“Let’s roll” is how President Bush ended his speech to the nation on Nov. 8. And roll is the word to describe the public relations campaign his administration has organized to sell the war abroad and repackage the domestic crisis at home.
A New York Times editorial characterized the speech as “a homeland pep talk.” Delivered in prime time, although only broadcast live by one major network, the speech attempted to correct the confused and evasive messages by government spokespeople on “homeland security.”
It was a restatement of praise for patriotism and national unity that covered no new ground, resulting in the Fox network not airing it because it was deemed “not newsworthy.”
The Bush administration, keeping a watch on its high public approval ratings, is now fully organized to spin disaster to the advantage of its political agenda.
However, a Wall Street Journal-NBC poll released Nov. 12 shows that, although support for the military strategy remains strong, there is the beginnings of a shift from the “total support” category to the “mainly support” and “mixed feelings” categories.
The softening of support in the past month reflects the rapid pace of developments, often bringing more questions than answers.
Pep rallies and media spin can’t answer the questions flowing from the terrorists acts of Sept. 11 and the whirlpool of domestic issues.
It requires a media that has access to facts and information, both of which the administration’s public relations campaign keeps in short supply.
Support of this censorship among owners and management of media conglomerates is dramatized by a CNN memo instructing reporters that coverage of civilian causalities should be followed by editorial comment highlighting the war against terrorism, the Taliban’s role in harboring bin Laden and the Sept. 11 attack.
John MacArthur, publisher of Harpers magazine, has said, “This will be the most censored war in history.”
By comparison, during the Vietnam War, frontline coverage unfolded nightly on TV, informing the public opinion that spurred on the anti-war movement.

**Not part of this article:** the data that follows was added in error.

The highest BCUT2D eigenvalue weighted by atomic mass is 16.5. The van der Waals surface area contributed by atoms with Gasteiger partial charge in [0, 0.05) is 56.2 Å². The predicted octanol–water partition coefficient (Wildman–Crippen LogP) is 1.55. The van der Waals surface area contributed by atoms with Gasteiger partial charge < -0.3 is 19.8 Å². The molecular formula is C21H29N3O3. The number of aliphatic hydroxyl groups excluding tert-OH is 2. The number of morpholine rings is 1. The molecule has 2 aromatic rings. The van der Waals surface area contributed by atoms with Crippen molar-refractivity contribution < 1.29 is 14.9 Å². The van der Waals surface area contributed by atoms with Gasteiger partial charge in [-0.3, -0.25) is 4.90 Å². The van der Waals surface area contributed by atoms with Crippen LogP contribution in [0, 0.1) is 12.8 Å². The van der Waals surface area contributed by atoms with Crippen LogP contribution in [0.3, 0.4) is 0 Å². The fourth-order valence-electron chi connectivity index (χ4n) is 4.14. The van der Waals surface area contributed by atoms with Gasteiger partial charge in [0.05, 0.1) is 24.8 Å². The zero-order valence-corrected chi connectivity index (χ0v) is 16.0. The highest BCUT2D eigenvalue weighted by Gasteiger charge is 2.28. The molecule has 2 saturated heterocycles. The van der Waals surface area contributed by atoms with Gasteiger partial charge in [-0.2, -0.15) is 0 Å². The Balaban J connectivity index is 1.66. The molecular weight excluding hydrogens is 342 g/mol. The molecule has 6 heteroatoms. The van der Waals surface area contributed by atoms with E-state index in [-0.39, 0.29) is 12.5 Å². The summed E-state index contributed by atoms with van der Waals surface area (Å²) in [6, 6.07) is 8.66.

The constant declarations of success by the Johnson administration sharply conflicted with the news reportage. The American people saw the realities of war for themselves and ultimately changed the government’s policy.
A whole generation of professional military people remain convinced that the media lost that war for the United States. Far-right conservatives continue that drumbeat today.
So far, press releases and briefings have been the only sources on Afghanistan and the war on terrorism. The Pentagon bought all available satellite photographs, spending millions of dollars, and no reporters were allowed on the front lines.
The restrictions on reporting the effects of the war, imposed by the Bush administration and the Pentagon, have perhaps been the greatest factor in maintaining the strong support for the war effort.
As the war was launched, the Pentagon immediately hired, without any bidding process, the public relations firm, the Rendon Group. The administration appointed Charlotte Beers as undersecretary for public diplomacy and public affairs.
Beers, who comes from Madison Avenue, is in charge of the international spin. She has private briefing sessions with only foreign reporters.
As Price Floyd, deputy director of media outreach at the State Department, said, “We can’t give out propaganda to our own people.”
The total control of war information, according to Salim Muwakkil, senior editor of In These Times, has resulted in “much of the media … performing as the fourth branch of government.”
The Bush administration, on top of hiring PR experts, also has military leaders who have experience putting the lid on news coverage – Vice President Dick Cheney and Secretary of State Colin Powell were the architects of press censorship during the Gulf War.
They sealed off the war front, allowing only one reporter to file reports – which were prescreened by a public affairs officer – on behalf of all the news agencies.
The Associated Press Managing Editors Conference voiced concerns about the current extent of censorship in a statement that said, while the need for “unusual measures” in time of war is understandable, the restrictions also “pose dangers to American democracy.”
Rep. Cynthia McKinney (D-Ga.), critiquing the role of the media while speaking to a conference in her district, said, “They don’t want you to hear these other voices out there. Help me come up with a strategy to get through this white noise that’s put out 24 hours a day.”
A national campaign is needed to break the Bush administration’s censorship and spin cycle. “Let’s roll” with a free press that discusses how to end the threat of terrorism and bring about a peaceful world.
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